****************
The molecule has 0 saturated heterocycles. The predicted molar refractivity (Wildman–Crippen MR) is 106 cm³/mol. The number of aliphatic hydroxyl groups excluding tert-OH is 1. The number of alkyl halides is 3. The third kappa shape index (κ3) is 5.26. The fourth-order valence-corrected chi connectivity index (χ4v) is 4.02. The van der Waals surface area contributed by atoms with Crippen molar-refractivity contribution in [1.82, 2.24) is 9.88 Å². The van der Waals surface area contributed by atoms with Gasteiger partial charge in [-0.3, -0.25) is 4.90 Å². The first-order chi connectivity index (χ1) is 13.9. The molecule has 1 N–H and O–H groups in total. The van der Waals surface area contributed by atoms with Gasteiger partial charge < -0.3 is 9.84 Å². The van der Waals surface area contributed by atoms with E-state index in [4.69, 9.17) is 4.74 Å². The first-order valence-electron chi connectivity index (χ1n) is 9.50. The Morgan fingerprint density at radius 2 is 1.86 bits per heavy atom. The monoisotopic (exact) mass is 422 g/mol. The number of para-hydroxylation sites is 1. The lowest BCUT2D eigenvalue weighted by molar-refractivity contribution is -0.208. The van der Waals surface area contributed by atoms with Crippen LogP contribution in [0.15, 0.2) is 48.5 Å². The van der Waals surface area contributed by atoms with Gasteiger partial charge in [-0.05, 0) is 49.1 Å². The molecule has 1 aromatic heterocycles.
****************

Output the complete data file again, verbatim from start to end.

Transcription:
The molecule has 0 saturated heterocycles. The predicted molar refractivity (Wildman–Crippen MR) is 106 cm³/mol. The number of aliphatic hydroxyl groups excluding tert-OH is 1. The number of alkyl halides is 3. The third kappa shape index (κ3) is 5.26. The fourth-order valence-corrected chi connectivity index (χ4v) is 4.02. The van der Waals surface area contributed by atoms with Crippen molar-refractivity contribution in [1.82, 2.24) is 9.88 Å². The van der Waals surface area contributed by atoms with Gasteiger partial charge in [-0.3, -0.25) is 4.90 Å². The first-order chi connectivity index (χ1) is 13.9. The molecule has 1 N–H and O–H groups in total. The van der Waals surface area contributed by atoms with Gasteiger partial charge < -0.3 is 9.84 Å². The van der Waals surface area contributed by atoms with E-state index in [4.69, 9.17) is 4.74 Å². The first-order valence-electron chi connectivity index (χ1n) is 9.50. The Morgan fingerprint density at radius 2 is 1.86 bits per heavy atom. The monoisotopic (exact) mass is 422 g/mol. The number of para-hydroxylation sites is 1. The lowest BCUT2D eigenvalue weighted by molar-refractivity contribution is -0.208. The van der Waals surface area contributed by atoms with Crippen LogP contribution in [0.15, 0.2) is 48.5 Å². The van der Waals surface area contributed by atoms with Gasteiger partial charge in [-0.05, 0) is 49.1 Å². The molecule has 1 aromatic heterocycles.